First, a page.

nep-pub New Economics Papers
on Public Finance
Issue of 2011‒07‒21
five papers chosen by
Kwang Soo Cheong
Johns Hopkins University

  1. The Design of Capital Income Taxation: Reflections on the Mirrlees Review By Keuschnigg, Christian
  2. The Tobin Tax A Review of the Evidence By Neil McCulloch; Grazia Pacillo
  3. A Wealth Tax on the Rich to Bring down Public Debt?: Revenue and Distributional Effects of a Capital Levy By Stefan Bach; Martin Beznoska; Viktor Steiner
  4. Tax Competition Among Local Governments: Evidence from a Property Tax Reform in Finland By Teemu Lyytikäinen
  5. What It Takes to Solve the U.S. Government Deficit Problem By Ray C. Fair

  1. By: Keuschnigg, Christian
    Abstract: This commentary reflects on the recommendations of the Mirrlees Review on tax reform with a special focus on capital income taxation. Regarding the alternatives of moving to a consumption based tax system, the commentary discusses the relative merits of choosing an ACE system (allowance for corporate equity) rather than a cash-flow tax on the company level. It reviews the arguments in favour of full elimination of tax on the normal return to savings at the personal level which contrasts with alternative tax reform proposals recommending a positive but low and flat tax rate on personal capital income. It also discusses how existing computational models would have to be extended for a meaningful quantification of the gains and costs of implementing a tax reform along the lines of the Mirrlees Review.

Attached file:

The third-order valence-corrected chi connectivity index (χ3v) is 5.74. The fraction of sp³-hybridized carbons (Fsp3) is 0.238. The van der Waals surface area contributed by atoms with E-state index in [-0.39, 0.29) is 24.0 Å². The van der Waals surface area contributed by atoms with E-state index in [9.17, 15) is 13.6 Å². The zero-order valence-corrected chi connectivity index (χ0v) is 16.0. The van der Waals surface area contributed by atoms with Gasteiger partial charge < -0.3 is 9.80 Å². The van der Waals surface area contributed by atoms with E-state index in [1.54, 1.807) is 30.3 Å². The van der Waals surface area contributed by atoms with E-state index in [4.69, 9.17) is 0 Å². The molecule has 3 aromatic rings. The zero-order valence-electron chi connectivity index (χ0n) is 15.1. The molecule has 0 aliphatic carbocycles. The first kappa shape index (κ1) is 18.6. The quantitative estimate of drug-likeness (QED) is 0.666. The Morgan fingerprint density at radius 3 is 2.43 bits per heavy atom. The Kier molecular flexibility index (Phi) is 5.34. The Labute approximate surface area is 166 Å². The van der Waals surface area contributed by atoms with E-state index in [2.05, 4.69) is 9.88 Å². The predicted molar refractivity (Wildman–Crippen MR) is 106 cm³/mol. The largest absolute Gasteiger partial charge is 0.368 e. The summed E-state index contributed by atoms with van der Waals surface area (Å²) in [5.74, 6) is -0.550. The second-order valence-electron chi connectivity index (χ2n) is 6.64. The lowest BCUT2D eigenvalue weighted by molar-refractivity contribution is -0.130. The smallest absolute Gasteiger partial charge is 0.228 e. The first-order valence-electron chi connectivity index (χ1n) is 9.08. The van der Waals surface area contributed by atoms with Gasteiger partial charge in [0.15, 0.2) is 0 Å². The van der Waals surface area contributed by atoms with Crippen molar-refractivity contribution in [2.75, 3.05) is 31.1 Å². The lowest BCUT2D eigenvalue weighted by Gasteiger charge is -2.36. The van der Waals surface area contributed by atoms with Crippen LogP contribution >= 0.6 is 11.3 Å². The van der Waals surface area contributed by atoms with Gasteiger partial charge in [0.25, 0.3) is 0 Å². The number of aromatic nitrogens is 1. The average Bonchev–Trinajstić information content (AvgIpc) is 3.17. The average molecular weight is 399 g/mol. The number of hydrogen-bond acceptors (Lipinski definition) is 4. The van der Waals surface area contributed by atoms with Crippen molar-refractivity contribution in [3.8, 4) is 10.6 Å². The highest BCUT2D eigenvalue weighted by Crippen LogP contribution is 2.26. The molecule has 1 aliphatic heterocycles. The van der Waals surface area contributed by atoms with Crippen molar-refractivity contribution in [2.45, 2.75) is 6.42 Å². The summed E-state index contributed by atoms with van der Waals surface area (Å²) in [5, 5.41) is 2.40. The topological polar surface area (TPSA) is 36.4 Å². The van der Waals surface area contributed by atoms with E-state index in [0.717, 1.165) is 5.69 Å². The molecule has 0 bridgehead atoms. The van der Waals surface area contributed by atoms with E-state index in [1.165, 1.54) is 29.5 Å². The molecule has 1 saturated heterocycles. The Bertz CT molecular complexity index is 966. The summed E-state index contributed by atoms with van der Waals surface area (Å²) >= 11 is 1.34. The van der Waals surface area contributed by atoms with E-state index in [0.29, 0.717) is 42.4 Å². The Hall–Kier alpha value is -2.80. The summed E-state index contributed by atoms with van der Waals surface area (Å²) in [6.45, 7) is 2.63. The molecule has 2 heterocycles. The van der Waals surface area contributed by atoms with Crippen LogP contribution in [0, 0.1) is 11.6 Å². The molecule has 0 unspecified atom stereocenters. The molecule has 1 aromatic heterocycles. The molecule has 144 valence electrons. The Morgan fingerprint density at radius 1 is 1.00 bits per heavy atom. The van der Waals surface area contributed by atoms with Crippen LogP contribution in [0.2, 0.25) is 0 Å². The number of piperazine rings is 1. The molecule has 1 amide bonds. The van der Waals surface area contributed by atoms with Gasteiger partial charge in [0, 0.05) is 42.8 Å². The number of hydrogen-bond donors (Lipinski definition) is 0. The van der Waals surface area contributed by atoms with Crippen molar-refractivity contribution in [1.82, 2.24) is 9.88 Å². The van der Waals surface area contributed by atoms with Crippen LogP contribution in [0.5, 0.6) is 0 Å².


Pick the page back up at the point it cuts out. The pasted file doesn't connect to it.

Keywords: Fundamental tax reform, consumption based tax system
    JEL: H21 H23 H24 H25
    Date: 2011–07
  2. By: Neil McCulloch (Institute of Development Studies (IDS), University of Sussex); Grazia Pacillo (Department of Economics, University of Sussex)
    Abstract: The debate about the Tobin Tax, and other financial transaction taxes (FTT), gives rise to strong views both for and against. Unfortunately, little of this debate is based on the now considerable body of evidence about the impact of such taxes. This review attempts to synthesise what we know from the available theoretical and empirical literature about the impact of FTTs on volatility in financial markets. We also review the literature on how a Tobin Tax might be implemented, the amount of revenue that it might realistically produce, and the likely incidence of the tax. We conclude that, contrary to what is often assumed, a Tobin Tax is feasible and, if appropriately designed, could make a significant contribution to revenue without causing major distortions. However, it would be unlikely to reduce market volatility and could even increase it.
    Keywords: Tobin tax, financial transaction taxes, volatility, revenue, incidence, feasibility
    JEL: G15 G18 H22 H27
    Date: 2010–12
  3. By: Stefan Bach; Martin Beznoska; Viktor Steiner